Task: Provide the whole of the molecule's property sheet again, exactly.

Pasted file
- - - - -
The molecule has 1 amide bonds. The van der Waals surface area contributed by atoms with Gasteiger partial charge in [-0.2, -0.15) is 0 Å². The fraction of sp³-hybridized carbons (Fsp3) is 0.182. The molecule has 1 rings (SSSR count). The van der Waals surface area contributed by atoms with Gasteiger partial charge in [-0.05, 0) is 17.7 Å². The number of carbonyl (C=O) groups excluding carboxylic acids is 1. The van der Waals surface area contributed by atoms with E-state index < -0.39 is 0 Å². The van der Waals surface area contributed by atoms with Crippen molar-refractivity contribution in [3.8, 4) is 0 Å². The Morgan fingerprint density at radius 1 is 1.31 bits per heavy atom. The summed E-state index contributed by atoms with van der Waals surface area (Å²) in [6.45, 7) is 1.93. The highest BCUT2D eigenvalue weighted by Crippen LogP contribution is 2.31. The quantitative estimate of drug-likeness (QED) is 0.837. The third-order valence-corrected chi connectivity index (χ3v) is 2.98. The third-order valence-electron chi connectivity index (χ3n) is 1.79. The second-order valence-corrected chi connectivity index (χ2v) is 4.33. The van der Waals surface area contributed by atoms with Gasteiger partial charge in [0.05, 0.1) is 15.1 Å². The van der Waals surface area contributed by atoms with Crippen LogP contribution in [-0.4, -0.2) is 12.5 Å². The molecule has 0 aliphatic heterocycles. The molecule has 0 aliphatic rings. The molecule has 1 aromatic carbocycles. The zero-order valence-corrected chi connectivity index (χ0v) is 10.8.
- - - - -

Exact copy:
The molecule has 1 amide bonds. The van der Waals surface area contributed by atoms with Gasteiger partial charge in [-0.2, -0.15) is 0 Å². The fraction of sp³-hybridized carbons (Fsp3) is 0.182. The molecule has 1 rings (SSSR count). The van der Waals surface area contributed by atoms with Gasteiger partial charge in [-0.05, 0) is 17.7 Å². The number of carbonyl (C=O) groups excluding carboxylic acids is 1. The van der Waals surface area contributed by atoms with E-state index < -0.39 is 0 Å². The van der Waals surface area contributed by atoms with Crippen molar-refractivity contribution in [3.8, 4) is 0 Å². The Morgan fingerprint density at radius 1 is 1.31 bits per heavy atom. The summed E-state index contributed by atoms with van der Waals surface area (Å²) in [6.45, 7) is 1.93. The highest BCUT2D eigenvalue weighted by Crippen LogP contribution is 2.31. The quantitative estimate of drug-likeness (QED) is 0.837. The third-order valence-corrected chi connectivity index (χ3v) is 2.98. The third-order valence-electron chi connectivity index (χ3n) is 1.79. The second-order valence-corrected chi connectivity index (χ2v) is 4.33. The van der Waals surface area contributed by atoms with Gasteiger partial charge in [0.05, 0.1) is 15.1 Å². The van der Waals surface area contributed by atoms with Crippen LogP contribution in [-0.4, -0.2) is 12.5 Å². The molecule has 0 aliphatic heterocycles. The molecule has 0 aliphatic rings. The molecule has 1 aromatic carbocycles. The zero-order valence-corrected chi connectivity index (χ0v) is 10.8.